With a suite of pretested specifications, trading partners can focus on choosing tools and on establishing criteria for minimum conformance. Check whether vertical standards further reduce the need for negotiation in the early stages of trading partner community formation. For example, the mortgage banking industry's Mortgage Industry Standards Maintenance Organization (MISMO) and the insurance industry's Association for Cooperative Operations Research and Development (ACORD) have established business process standards as well as message schema that may be useful to reference.

That said, some "horizontal" business process execution integration specifications under development may introduce complexity and undermine chances for the success of the trading partner community. Basic Profile 1.0's basic Web services-enabled functions can be augmented with specifications for more sophisticated actions later on. Standards to consider after the community is up and running could include advanced security procedures such as encryption, certificate standards, and digital signatures.

Once participants have agreed on standards, it's important to withstand exceptions. The Web services-enabled trading partner community provides a universal foundation for integration. Deviation from core specifications will make it difficult to add new participants later, not to mention threaten the chances of smooth integration among the inaugural partners. It's important not to underestimate the amount of effort involved in setting these standards, but the investment will pay off in multitudes over time.

What is EDI?
Electronic Data Interchange (EDI) is the computer-to-computer exchange of business data in standard formats. In EDI, information is organized according to a specified format established by the parties exchanging data, allowing a computer transaction that requires no human intervention or re-keying of information. Today, more than 300,000 organizations use the 300+ EDI transaction sets to conduct business.

A Word about WSDL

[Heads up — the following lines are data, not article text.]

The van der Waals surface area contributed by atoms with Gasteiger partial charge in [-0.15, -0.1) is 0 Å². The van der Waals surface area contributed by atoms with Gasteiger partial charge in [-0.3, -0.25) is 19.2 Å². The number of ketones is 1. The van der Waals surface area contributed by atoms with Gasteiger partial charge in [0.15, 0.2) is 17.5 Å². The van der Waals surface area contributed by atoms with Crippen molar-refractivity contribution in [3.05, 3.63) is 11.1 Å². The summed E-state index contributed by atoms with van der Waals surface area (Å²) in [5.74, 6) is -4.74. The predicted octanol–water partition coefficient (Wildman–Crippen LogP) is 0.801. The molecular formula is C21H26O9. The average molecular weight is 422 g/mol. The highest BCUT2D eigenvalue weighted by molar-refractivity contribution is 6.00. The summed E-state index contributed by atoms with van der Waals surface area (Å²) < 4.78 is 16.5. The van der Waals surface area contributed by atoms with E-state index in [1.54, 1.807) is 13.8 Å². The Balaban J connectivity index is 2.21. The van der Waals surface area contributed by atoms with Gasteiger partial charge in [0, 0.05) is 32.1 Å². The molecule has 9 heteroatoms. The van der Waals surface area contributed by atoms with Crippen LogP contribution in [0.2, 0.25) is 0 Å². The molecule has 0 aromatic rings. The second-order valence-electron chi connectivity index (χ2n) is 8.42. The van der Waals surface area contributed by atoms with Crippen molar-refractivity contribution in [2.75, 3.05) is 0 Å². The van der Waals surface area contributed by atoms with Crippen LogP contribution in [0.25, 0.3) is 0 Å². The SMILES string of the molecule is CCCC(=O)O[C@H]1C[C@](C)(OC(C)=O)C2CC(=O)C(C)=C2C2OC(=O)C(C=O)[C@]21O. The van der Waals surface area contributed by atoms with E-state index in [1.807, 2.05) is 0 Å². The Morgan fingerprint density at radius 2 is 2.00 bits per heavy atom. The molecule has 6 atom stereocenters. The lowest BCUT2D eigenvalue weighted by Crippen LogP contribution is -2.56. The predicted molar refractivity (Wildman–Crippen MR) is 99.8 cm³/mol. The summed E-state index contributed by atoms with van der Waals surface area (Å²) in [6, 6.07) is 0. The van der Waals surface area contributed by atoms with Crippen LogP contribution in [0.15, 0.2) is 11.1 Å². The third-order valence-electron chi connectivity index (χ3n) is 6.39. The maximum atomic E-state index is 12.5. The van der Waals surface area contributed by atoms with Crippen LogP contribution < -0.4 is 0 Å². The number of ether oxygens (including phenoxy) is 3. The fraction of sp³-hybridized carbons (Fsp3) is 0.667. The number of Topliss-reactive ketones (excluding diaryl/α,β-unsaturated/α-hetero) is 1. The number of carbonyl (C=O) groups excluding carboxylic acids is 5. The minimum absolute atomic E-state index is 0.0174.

Setting a standard for Web services description is perhaps the biggest enabler of successful integration. It is crucial for companies to know what interface requirements they must meet in order to integrate with trading partners, and establishing a single interface standard for all "spokes" of the community is much preferable to having multiple interfaces - and the potential for complexity and even failure. It's another reason we recommend clients consider adopting Basic Profile 1.0.

Conformance - Lowering Barriers to Entry
Besides standards for participation, a level playing field is vital to the success of the trading partner community. Standards selection requires complementary skills to implement them. That's why it's extremely important to take stock of trading partners' capabilities and even certain aspects of their infrastructure. Participants may or may not have IT organizations that are well-staffed. Personnel may or may not be well-acquainted with technology and industry standards. And they may or may not have past experience with Web services and related technology.

The "hub" of the community must acknowledge the difference in competencies, and take the lead in establishing the relative skill of each participant. Then the group must factor this assessment into standards selection, technology choices, and timeframe for implementation. In some instances, "hub" companies may provide some form of support to partners with less advanced IT capabilities, supply sample code, or even recommend a complete "black box" solution.

A high-level infrastructure assessment will help determine which Web services characteristics to delay for future implementation. For example, a "hub" may specify digital encryption for every Web service call, but "spokes" may not have the public key infrastructure (PKI) to support that sophisticated function. The community may default to Secure Socket Layer (SSL) as a means for network security to lower the barrier to entry into the community, sacrificing the benefits of PKI in the short term in order to expedite the community's launch.